Consumers in the UK are reluctant to pay for advice until they have an investment or pension pot totaling nearly £121,000, according to new research from Aegon.
However, this figure comes in at four times the £30,000 advisers believe is required to make advice worthwhile.
Just 6% of the adult population agree with the adviser community that a savings or pensions pot of £30,000 is worth paying for advice on.
When it comes to how much the UK is willing to spend on advice, there is little correlation between the value of the assets and how much people are willing to pay. When faced with deciding where to invest £50,000, people are willing to pay, on average, £191 for advice. However, when it comes to deciding where to invest a pot of £250,000, people are willing to pay £314, just £123 more, despite the pot being five times bigger.
The government and FCA are consulting on how to extend financial advice to a broader audience as part of the Financial Advice Market Review and it is apparent that it’s not just the cost of advice where adviser and consumer views vary.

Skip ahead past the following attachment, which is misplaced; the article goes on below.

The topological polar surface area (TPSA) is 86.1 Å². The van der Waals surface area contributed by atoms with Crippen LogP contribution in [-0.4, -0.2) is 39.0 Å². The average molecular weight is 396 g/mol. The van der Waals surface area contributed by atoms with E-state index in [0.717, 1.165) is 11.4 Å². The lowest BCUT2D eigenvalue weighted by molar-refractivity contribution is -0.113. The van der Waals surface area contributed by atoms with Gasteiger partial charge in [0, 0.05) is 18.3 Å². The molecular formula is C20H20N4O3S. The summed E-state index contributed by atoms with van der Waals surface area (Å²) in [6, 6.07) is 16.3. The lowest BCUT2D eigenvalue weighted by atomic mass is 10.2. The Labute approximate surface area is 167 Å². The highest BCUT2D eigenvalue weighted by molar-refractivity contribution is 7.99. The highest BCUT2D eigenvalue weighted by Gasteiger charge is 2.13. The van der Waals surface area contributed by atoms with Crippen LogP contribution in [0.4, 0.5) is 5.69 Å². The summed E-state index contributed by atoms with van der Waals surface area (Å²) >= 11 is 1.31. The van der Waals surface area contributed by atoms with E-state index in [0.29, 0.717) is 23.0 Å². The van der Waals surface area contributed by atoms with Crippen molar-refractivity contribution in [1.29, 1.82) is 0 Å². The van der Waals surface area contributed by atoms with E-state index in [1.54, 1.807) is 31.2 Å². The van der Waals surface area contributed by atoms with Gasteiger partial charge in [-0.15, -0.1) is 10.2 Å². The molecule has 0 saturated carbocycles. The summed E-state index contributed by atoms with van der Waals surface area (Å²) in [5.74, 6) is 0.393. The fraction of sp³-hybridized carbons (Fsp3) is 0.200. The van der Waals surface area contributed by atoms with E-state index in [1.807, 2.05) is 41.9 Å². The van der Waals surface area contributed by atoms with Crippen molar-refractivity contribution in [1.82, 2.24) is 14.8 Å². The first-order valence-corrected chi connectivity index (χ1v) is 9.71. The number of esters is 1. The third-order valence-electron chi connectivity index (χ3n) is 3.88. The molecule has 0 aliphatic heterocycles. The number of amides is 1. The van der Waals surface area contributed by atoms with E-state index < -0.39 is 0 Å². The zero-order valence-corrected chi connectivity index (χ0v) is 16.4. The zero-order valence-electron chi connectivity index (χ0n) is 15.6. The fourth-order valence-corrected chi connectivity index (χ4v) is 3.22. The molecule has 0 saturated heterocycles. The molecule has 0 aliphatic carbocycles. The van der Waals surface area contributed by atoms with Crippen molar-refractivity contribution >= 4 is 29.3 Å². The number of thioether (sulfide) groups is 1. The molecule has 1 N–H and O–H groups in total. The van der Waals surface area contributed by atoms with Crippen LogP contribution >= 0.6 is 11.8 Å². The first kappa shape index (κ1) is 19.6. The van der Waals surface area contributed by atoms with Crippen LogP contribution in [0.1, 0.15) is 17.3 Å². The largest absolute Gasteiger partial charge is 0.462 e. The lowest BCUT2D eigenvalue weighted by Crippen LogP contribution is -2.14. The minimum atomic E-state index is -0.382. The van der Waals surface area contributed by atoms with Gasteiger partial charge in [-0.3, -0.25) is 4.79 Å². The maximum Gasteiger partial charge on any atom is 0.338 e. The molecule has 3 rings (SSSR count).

There is also a difference of opinion on the main benefit of taking advice. 42% of consumers believe that the potential to grow their investments is the biggest advantage, followed by peace of mind that they’ve been advised by an expert (34%), while over a quarter (28%) felt the main benefit of taking advice was the feeling that they had made the best decision for their circumstances.
However, it is peace of mind that advisers see as the main benefit for consumers, both in the knowledge that consumers have been advised by an expert (63%) and also the consumers’ right to complain to the Financial Ombudsman Service if they are unhappy (42%).
Duncan Jarrett, managing director of retail at Aegon UK, said: “There is a significant gap between what consumers believe they need to have saved before they seek advice, and the amount advisers believe is required to make advice worthwhile.
“The government’s consultation on methods of extending advice needs to look at ways of reframing consumer thinking. Take a household example, as a car gets older many people opt for an annual service which can spot potential problems early. While it involves a regular cost, it could pay you back many times over if it prevents a major expense at a later date. The same is true of advice, when people understand that the cost is potentially securing them a much more comfortable retirement or removing a major worry, then the value becomes apparent.”